The Seaside Fire Department raised about $15,000 from its yearly ball Saturday with blackjack, roulette, raffles and pictures with firefighters.
Association President TONY BIAMONT said firefighters definitely raised enough for air bags to lift a vehicle or a portion of a collapsed building off a trapped person. The department hopes to have enough money to buy cribbing, which Biamont said goes under or alongside what they are lifting to keep it from falling back down.
From left are Fran Godwin, Nancy Kennell, Martin Bue, Melissa Grothe, Keira Holthusen, Al Olson, Samantha Hancey, Eileen Thompson, Irene Baltimore, Dan Arnoth and Carol Olson. Kneeling is Chuck Godwin.
The Astoria Regatta Association came home with another big prize for its float. The entry in the Sept. 4 Parade in South Bend, Wash., earned organizers the Grand Sweepstakes Award.
An Astoria teenager will be honored this weekend as a "community hero" by the Children's Cancer Association.
Rosa Alcantar, 15, will be one of 26 children honored on the CCA's 2005 Wall of Courage, an exhibit depicting portraits and stories of local children who demonstrate courage and resilience despite struggling with serious illnesses, which often result in extended hospitalizations and painful treatments.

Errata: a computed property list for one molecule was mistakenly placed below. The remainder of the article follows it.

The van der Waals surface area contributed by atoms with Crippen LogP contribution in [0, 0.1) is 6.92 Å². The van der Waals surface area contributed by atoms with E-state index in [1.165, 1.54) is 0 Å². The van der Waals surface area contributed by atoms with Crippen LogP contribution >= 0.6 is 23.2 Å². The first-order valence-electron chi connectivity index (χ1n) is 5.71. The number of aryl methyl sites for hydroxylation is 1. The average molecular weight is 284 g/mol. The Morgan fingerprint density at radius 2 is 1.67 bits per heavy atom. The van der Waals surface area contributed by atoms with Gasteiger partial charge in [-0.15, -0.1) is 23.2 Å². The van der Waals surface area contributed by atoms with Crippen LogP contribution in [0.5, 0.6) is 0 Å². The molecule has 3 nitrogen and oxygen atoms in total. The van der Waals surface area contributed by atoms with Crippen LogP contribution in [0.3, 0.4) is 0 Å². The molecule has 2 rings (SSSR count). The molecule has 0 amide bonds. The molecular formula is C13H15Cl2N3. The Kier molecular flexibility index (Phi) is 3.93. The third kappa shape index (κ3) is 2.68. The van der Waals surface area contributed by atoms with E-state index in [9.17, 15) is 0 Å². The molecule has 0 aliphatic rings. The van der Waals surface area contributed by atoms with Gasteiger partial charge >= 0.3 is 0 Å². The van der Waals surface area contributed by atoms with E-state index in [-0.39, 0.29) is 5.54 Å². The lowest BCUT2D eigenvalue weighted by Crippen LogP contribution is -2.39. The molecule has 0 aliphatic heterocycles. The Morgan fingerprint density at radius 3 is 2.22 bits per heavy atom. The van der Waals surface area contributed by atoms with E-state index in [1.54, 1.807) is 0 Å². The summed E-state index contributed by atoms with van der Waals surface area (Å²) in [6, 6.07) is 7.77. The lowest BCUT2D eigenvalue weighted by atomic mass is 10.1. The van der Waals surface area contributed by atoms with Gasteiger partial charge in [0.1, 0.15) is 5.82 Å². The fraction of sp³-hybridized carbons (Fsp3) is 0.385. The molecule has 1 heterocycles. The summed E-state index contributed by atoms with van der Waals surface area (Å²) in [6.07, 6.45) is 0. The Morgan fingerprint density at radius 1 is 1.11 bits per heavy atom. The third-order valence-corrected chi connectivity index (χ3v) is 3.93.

The exhibit was unveiled Sept. 8 at Beaverton's Nike campus and will be shown again at the 9th Annual Celebration of Courage at the Portland World Trade Center, 121 S.W. Salmon St., on Saturday, noon to 4 p.m.
Medical professionals at Portland children's hospitals nominate children and the CCA selects a group as "community heroes" to be included in the Wall of Courage display, which is shown periodically throughout the year at various venues.
Pat Gardner and Bill SextonPat Gardner is one of the few who have given over 2,000 hours of their personal time to Providence Seaside Hospital Auxiliary. She was presented with a 2,000 hour pin by Bill Sexton, Hospital Administrator and Martie Teske, Human Resource Director at the hospital.
Prior to joining the Providence Seaside Hospital Auxiliary 13 years ago, she spent 40 years in health care. Gardner served on the state commission of senior services, where she put her medical background and experience to work reviewing nursing homes, foster homes, and assisted living facilities.